Whether returning from the military or having been a veteran for some time, veterans can help strengthen the economy. They are more likely to start a business than non-veterans. They have the adaptability to lead our country to a better economy. They may even qualify for a veteran advantage loan to help veterans launch their businesses.
Whether it is a small business, medium, or large, veteran-owned businesses are an integral part of the U.S. economy. According to the US Small Business Administration, these businesses contribute more than $1.2 trillion yearly to the U.S. economy. Their sales make up 9.1% of the U.S. economy and employ 5.8 million Americans.
Veteran-owned businesses are more likely to start their own business than non-veterans, according to the Small Business Administration. This is a big deal. They are 45% more likely to be self-employed than non-veterans. Despite this, they have had less access to SBA-guaranteed loans over the years. This could be due to the higher credit risk associated with veterans.
Veterans have unique skills that make them good candidates for entrepreneurship. These skills include operations, logistics, and planning. They are also good at executing ideas. In addition, they know how to motivate staff. They know how to overcome obstacles and how to guide less experienced individuals.
Despite a challenging economic climate, small business is still in the American economic driver's seat. The most recent Small Business Administration (SBA) statistics suggest that 44% of all U.S. economic activity is tied to small firms.
Small businesses are proving to be the real economic engine reviving American economies and refocusing our attention on what matters most. This includes our nation's veterans. The SBA estimates that over 1 million veteran-owned businesses are operating in the United States. These firms account for more than 5.3 million workers and $232 million in annual payroll.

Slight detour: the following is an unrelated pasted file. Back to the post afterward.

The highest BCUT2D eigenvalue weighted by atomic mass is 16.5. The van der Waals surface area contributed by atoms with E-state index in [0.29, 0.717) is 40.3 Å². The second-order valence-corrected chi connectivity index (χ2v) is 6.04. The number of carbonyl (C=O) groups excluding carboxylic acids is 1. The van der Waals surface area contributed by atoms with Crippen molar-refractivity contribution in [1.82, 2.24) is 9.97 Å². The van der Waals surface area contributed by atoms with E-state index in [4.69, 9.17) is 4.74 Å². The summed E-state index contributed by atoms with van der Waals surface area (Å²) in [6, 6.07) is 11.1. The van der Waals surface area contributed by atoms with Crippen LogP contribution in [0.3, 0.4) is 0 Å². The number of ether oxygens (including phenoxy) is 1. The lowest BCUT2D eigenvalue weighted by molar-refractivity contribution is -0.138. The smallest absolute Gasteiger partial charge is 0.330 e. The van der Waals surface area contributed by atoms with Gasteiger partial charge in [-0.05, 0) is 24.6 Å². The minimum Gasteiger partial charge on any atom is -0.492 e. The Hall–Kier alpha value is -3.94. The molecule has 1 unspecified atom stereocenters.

The SBA estimates that about 40% of these firms are in the construction industry. The best way to see these firms is to visit your local county or state SBA office. In addition, the SBA has a network of resource partner agencies and lenders that can help veterans start or grow their businesses. The SBA is so confident in the efficacy of veteran-owned firms that it has set a goal of awarding three per cent of all federal contracts to service-disabled veteran-owned businesses each year.
Whether you are a veteran who owns a business or are a spouse of a military veteran, you may qualify for a veteran advantage loan to help your business succeed. With these loans, you can acquire the supplies, equipment, and property you need to operate your business.
Many other financial options are available to veterans who want to start their businesses. Some of these options offer funding within a short period, while others provide loans with five years or more repayment terms.
Some banks have tightened their lending standards, making it difficult to get a loan. If you have bad credit or are not in the military, it is more likely that you will be rejected. However, if you have a profitable business with documented revenue, banks will be more likely to approve your loan application.
The SBA offers two programs to veterans. One is the Veterans Advantage program, which reduces fees on certain loans. The other is the Veterans Business Assistance Program, which funds small businesses owned by veterans, service-disabled veterans, and reservists.